By Jon Michail
The online world has been seen, ever since it’s inception and subsequent growth, as a place radically withdrawn from the realities of real life — an idea that with recent developments in cyber-psychology, seems to have at least in some part, been proven to be not entirely the case.
There are similarities between the virtual world and the real world, and often times those things that were seen as solely existent in one or another, are actually mutually shared.
A person may choose to spend their time online, to escape the perceived negativities of the real world, or simply to enjoy something that is absent of the confining characteristics inherent in real life.
What inevitably occurs, is something of a strange phenomena to those who have studied the tendencies and activities of those that spend their time in online virtual worlds.
Attitudes and ideas that have been accumulated through a lifetime of experiences are frequently exported into the online arena; rendering the assumption that a user is escaping certain things in real life, not all that apparent.
It may be true that they consciously choose to spend their time online for these reasons, but the end result is that they don’t completely achieve this goal.
Research accumulated and pooled together by various researchers, and published by the Cyberpsychology: Journal of Psychosocial Research on Cyberspace, has uncovered revelations that perceptions once thought of as exclusively existing in real life, in fact also appear to be evident in online settings.
Their research shows that ideas of status and physical attractiveness, as seen in real life, have been imported into virtual world games.
Avatars used in various games send cues to other users that are perceived to reveal and mean certain things, “in the eye of the beholder”.
An avatar with less extravagant clothing and accessories is seen to occupy a lesser status than an avatar with more of these attributes.
Users also use these attributes, or lack thereof, to make assumptions about the person manning the avatar. A person who has less accessories or “add-ons” attributed to their character, has spent less money on their avatar, and thus is therefore perceived to be of a lower status in the real world.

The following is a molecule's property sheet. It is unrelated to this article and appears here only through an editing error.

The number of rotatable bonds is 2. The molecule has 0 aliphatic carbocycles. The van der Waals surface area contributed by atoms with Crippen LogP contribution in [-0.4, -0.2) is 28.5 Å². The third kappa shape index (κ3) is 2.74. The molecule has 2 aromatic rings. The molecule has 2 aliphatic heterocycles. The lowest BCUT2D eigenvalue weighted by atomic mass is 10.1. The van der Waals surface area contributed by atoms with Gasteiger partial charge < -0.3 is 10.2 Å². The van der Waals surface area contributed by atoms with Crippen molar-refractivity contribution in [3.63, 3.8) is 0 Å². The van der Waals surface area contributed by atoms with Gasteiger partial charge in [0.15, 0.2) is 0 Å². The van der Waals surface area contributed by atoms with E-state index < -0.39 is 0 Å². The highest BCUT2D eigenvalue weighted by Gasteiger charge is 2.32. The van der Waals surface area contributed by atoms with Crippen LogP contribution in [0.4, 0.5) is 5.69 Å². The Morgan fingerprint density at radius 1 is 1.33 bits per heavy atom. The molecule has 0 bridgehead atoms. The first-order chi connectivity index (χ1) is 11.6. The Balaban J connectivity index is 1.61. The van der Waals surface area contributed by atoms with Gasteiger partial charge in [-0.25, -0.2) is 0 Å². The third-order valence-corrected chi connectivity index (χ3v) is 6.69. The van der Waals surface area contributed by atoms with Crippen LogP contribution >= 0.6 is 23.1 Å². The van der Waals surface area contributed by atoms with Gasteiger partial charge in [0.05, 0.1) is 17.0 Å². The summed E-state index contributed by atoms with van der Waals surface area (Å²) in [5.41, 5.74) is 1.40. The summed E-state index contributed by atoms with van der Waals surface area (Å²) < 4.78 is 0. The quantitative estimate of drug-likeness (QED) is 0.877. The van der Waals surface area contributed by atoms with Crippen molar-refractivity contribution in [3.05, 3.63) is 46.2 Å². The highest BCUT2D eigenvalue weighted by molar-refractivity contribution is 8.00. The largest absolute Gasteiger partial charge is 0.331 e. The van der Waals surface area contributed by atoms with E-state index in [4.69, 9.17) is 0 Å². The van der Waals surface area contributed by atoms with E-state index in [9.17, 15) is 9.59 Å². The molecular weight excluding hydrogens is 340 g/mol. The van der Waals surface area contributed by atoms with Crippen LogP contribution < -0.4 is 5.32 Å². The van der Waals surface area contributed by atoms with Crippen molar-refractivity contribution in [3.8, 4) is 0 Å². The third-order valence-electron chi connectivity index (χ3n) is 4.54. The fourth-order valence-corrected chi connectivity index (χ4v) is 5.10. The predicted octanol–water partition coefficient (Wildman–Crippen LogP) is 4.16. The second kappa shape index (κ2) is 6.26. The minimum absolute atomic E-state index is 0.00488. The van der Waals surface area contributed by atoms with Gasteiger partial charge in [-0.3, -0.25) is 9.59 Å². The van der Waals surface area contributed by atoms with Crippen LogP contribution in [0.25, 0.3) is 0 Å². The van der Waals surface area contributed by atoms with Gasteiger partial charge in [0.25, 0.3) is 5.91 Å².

This makes for somewhat of a double edged sword: where both perceptions of reality are imported into the virtual world, and then levied back into the real world based upon these imported attitudes.
“Perception is everything”
It’s important to take this information with a grain of salt — to rather than victimise oneself, use them for a sense of empowerment. Realise perception is everything, and reality in the eyes of the beholder. It can be used to sway things in your favour, despite the seemingly negative effects it may have in the immediate.
The online world shares many similarities with the offline world, and whilst one undeniable fact separates them from ever being the same, — one is real, the other is not — it’s being used by people in real life, and who’s real life experiences ultimately shape the way in which the virtual world turns out.
Using this to your advantage relinquishes you from being the victim: empowering to go beyond the limits of past perceptions, creating a new higher self value with greater impact.
What is your real or virtual world experience? I’d love to hear your comments.
Jon Michail is Group CEO of Image Group International, Australasia’s No 1 image coach. Image Group International supports executives, entrepreneurs and their organisations to become iconic and monetised leadership brands.